On August 10th, 2016, the National Commission on Teaching and America’s Future (NCTAF) released the report What Matters Now: A New Compact for Teaching and Learning.
I’ll never forget the first lessons I witnessed as a student teacher in a 4th grade classroom that, already in elementary school, embodied the notion of college and career ready preparation. The classroom had a mix of students of all abilities and backgrounds, including many students with disabilities and many who had just arrived in this country. These fourth graders were learning about geography, topography, and how to read maps – a set of lessons designed to help them master rigorous state and district standards. Desks were clustered in groups around the classroom — some at computers, some at art stations, some around maps, and some around writing materials – all different ways to engage with, learn, and apply geography concepts.
Students who needed it received more individualized supports and instruction from the teacher, including in evidence-based peer interaction techniques and academic supports. As students learned the concepts, they also had to figure out how to collaborate, create, and write-up their projects together. There was no sitting at desks and memorizing geographic terms for a quiz – but, by the end of the unit, these students all demonstrated their deep knowledge of geography and map skills in a meaningful way. And that’s not all they knew. They had practiced working with each other, testing and communicating their ideas, peer editing, and problem-solving – doing the things people are expected to be able to do on the job and in life today.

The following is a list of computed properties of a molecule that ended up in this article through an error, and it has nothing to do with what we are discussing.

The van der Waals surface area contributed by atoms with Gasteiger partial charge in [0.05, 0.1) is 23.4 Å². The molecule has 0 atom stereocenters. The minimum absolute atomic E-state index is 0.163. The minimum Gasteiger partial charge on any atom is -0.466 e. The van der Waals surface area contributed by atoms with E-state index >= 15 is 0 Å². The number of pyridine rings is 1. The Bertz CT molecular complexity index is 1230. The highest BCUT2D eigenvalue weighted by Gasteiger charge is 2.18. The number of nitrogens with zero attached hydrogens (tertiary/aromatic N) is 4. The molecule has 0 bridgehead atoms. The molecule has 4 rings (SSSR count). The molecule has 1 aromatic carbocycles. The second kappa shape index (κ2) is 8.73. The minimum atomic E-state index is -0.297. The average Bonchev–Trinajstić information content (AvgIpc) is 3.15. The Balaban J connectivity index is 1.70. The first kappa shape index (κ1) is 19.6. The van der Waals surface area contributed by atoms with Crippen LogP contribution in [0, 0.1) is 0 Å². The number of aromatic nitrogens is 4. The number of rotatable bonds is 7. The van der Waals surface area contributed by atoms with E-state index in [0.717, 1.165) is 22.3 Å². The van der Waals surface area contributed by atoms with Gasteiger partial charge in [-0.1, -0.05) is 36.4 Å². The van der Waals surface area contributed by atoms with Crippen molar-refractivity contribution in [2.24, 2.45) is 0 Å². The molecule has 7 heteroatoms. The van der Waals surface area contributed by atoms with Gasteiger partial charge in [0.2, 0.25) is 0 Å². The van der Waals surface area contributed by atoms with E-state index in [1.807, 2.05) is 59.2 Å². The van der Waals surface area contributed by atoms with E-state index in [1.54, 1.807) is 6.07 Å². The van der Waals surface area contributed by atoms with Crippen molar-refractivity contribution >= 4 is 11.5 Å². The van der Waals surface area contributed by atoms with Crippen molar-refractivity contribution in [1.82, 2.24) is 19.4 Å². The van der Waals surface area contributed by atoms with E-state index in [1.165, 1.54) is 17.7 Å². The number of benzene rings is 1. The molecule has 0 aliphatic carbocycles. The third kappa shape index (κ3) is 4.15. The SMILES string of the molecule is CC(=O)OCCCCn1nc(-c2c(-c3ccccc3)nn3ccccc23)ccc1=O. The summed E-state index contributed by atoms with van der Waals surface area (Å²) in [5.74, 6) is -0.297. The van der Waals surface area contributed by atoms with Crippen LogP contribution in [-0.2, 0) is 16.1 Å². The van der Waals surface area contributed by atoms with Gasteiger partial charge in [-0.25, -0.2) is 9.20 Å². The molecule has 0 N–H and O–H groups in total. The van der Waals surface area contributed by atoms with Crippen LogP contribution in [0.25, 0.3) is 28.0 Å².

By Art Coleman
The New York Times reported Tuesday that the U.S. Department of Justice [DoJ] is taking steps “toward investigating and suing universities over affirmative action admissions policies deemed to discriminate against white applicants.” The DoJ responded with indications that its effort was aimed at one case on behalf of Asian-American students—a position, according to the Times, that was greeted with some skepticism by others. While there is much more to learn about the Department’s planned action here, we should take this opportunity to reflect on the fact that time-tested, common sense principles derived from settled federal law continue to inform the work of higher education institutions today, just as they did last week…and last year.